permissionlessinnovationIf you have not noticed what is happening to Net Neutrality and the FCC’s vote on May 15th you really need to. Fred Wilson of USV has written an Open Letter to the FCC Chairman and most of the prominent Venture Firms have signed up. This is an important debate although it is being fought in the US, it impacts all the startup communities around the world. Europe has actually got it right and the way this was done was through legislation, the last mile is the main problem and by legislating that the last mile also be treated like all of the network, the consumer can choose any service provider irrespective of which provider she choose first, think of it like buying a mobile phone with no long term contract and if you don’t like the call dropping just switch the SIM card and get better service. The US has a big problem in this because of consolidation, there are relatively very few players like Comcast, Verizon, Fox Netw, CenturyLink etc and the choices in front of the consumer are quite limited. Here is a video that defines the problem and the challenges. This also opens up opportunities to small startup communities like Iceland to provide a stable ground to do permission-less innovation and disruption. This was the original idea that I wrote about a while back based on Brad Burnham’s blog post, that Iceland has an opportunity to be the “Internet Enterprise Zone”

Here is the open letter written by Fred and signed by most of the VC community:

The Honorable Tom Wheeler, Chairman

Federal Communications Commission

445 12th Street, SW

Washington D.C. 20554

May 8, 2014

Dear Chairman Wheeler:

We write to express our support for a free and open Internet.  

We invest in entrepreneurs, investing our own funds and those of our investors (who are individuals, pension funds, endowments, and financial institutions).  We often invest at the earliest stages, when companies include just a handful of founders with largely unproven ideas. But, without lawyers, large teams or major revenues, these small startups have had the opportunity to experiment, adapt, and grow, thanks to equal access to the global market.  As a result, some of the startups we have invested in have managed to become among the most admired, successful, and influential companies in the world.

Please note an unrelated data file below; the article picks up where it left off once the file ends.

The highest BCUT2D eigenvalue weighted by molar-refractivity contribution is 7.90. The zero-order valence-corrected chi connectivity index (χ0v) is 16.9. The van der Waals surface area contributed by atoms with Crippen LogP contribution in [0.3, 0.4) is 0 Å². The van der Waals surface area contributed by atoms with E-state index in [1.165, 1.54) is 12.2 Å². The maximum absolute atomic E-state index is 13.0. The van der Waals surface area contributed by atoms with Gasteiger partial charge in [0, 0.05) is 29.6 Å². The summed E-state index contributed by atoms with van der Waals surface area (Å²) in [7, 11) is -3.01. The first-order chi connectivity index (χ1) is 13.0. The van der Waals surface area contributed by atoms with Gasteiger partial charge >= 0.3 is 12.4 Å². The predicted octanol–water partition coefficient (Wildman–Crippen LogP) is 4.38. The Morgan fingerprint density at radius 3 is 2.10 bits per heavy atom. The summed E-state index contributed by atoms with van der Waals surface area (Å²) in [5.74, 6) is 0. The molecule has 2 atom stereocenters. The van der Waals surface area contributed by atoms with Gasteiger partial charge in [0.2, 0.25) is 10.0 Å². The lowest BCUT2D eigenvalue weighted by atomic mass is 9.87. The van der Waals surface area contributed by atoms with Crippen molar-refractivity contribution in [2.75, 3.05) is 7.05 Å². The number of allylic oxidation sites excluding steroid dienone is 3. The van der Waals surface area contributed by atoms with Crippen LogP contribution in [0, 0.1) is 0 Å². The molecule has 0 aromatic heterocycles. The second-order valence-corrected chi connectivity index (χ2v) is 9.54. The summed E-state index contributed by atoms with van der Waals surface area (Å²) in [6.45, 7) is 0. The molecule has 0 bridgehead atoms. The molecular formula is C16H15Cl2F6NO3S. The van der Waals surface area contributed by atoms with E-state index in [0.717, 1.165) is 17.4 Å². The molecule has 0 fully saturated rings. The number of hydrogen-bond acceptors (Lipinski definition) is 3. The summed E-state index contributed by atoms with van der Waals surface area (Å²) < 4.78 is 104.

We have made our investment decisions based on the certainty of a level playing field and of assurances against discrimination and access fees from Internet access providers. Indeed, our investment decisions in Internet companies are dependent upon the certainty of an equal-opportunity marketplace.

Based on news reports and your own statements, we are worried that your proposed rules will not provide the necessary certainty that we need to make investment decisions and that these rules will stifle innovation in the Internet sector.

If established companies are able to pay for better access speeds or lower latency, the Internet will no longer be a level playing field. Start-ups with applications that are advantaged by speed (such as games, video, or payment systems) will be unlikely to overcome that deficit no matter how innovative their service. Entrepreneurs will need to raise money to buy fast lane services before they have proven that consumers want their product. Investors will extract more equity from entrepreneurs to compensate for the risk. Internet applications will not be able to afford to create a relationship with millions of consumers by making their service freely available and then build a business over time as they better understand the value consumers find in their service (which is what Facebook, Twitter, Tumblr, Pinterest, Reddit, Dropbox and virtually other consumer Internet service did to achieve scale).

Instead, creators will have to ask permission of an investor or corporate hierarchy before they can launch. Ideas will be vetted by committees and quirky passion projects will not get a chance. An individual in dorm room or a design studio will not be able to experiment out loud on the Internet. The result will be greater conformity, fewer surprises, and less innovation.

Further, investors like us will be wary of investing in anything that access providers might consider part of their future product plans for fear they will use the same technical infrastructure to advantage their own services or use network management as an excuse to disadvantage competitive offerings.  Policing this will be almost impossible (even using a standard of “commercial reasonableness”) and access providers do not need to successfully disadvantage their competition; they just need to create a credible threat so that investors like us will be less inclined to back those companies.